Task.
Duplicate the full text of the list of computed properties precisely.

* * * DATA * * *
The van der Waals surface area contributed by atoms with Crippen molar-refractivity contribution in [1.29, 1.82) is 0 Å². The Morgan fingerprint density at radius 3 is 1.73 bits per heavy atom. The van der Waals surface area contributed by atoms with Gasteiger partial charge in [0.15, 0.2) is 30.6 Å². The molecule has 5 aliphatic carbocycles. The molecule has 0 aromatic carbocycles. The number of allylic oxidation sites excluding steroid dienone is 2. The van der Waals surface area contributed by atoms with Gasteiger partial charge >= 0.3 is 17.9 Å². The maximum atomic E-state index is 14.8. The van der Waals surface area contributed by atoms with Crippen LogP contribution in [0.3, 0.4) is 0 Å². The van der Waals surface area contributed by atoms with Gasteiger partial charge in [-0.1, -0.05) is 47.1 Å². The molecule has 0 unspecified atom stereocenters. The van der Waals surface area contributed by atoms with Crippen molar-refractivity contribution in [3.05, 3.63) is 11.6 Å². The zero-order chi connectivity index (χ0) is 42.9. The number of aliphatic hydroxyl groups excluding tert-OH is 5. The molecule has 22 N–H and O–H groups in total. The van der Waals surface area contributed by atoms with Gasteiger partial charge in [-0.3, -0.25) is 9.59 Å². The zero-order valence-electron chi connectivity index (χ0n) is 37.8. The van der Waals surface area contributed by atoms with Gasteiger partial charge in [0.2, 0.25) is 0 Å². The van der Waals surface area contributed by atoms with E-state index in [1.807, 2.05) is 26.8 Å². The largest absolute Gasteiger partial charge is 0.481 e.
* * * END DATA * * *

The van der Waals surface area contributed by atoms with Crippen molar-refractivity contribution in [1.29, 1.82) is 0 Å². The Morgan fingerprint density at radius 3 is 1.73 bits per heavy atom. The van der Waals surface area contributed by atoms with Gasteiger partial charge in [0.15, 0.2) is 30.6 Å². The molecule has 5 aliphatic carbocycles. The molecule has 0 aromatic carbocycles. The number of allylic oxidation sites excluding steroid dienone is 2. The van der Waals surface area contributed by atoms with Gasteiger partial charge >= 0.3 is 17.9 Å². The maximum atomic E-state index is 14.8. The van der Waals surface area contributed by atoms with Crippen LogP contribution in [0.3, 0.4) is 0 Å². The van der Waals surface area contributed by atoms with Gasteiger partial charge in [-0.1, -0.05) is 47.1 Å². The molecule has 0 unspecified atom stereocenters. The van der Waals surface area contributed by atoms with Crippen molar-refractivity contribution in [3.05, 3.63) is 11.6 Å². The zero-order chi connectivity index (χ0) is 42.9. The number of aliphatic hydroxyl groups excluding tert-OH is 5. The molecule has 22 N–H and O–H groups in total. The van der Waals surface area contributed by atoms with Gasteiger partial charge in [-0.3, -0.25) is 9.59 Å². The zero-order valence-electron chi connectivity index (χ0n) is 37.8. The van der Waals surface area contributed by atoms with Gasteiger partial charge in [0.2, 0.25) is 0 Å². The van der Waals surface area contributed by atoms with E-state index in [1.807, 2.05) is 26.8 Å². The largest absolute Gasteiger partial charge is 0.481 e.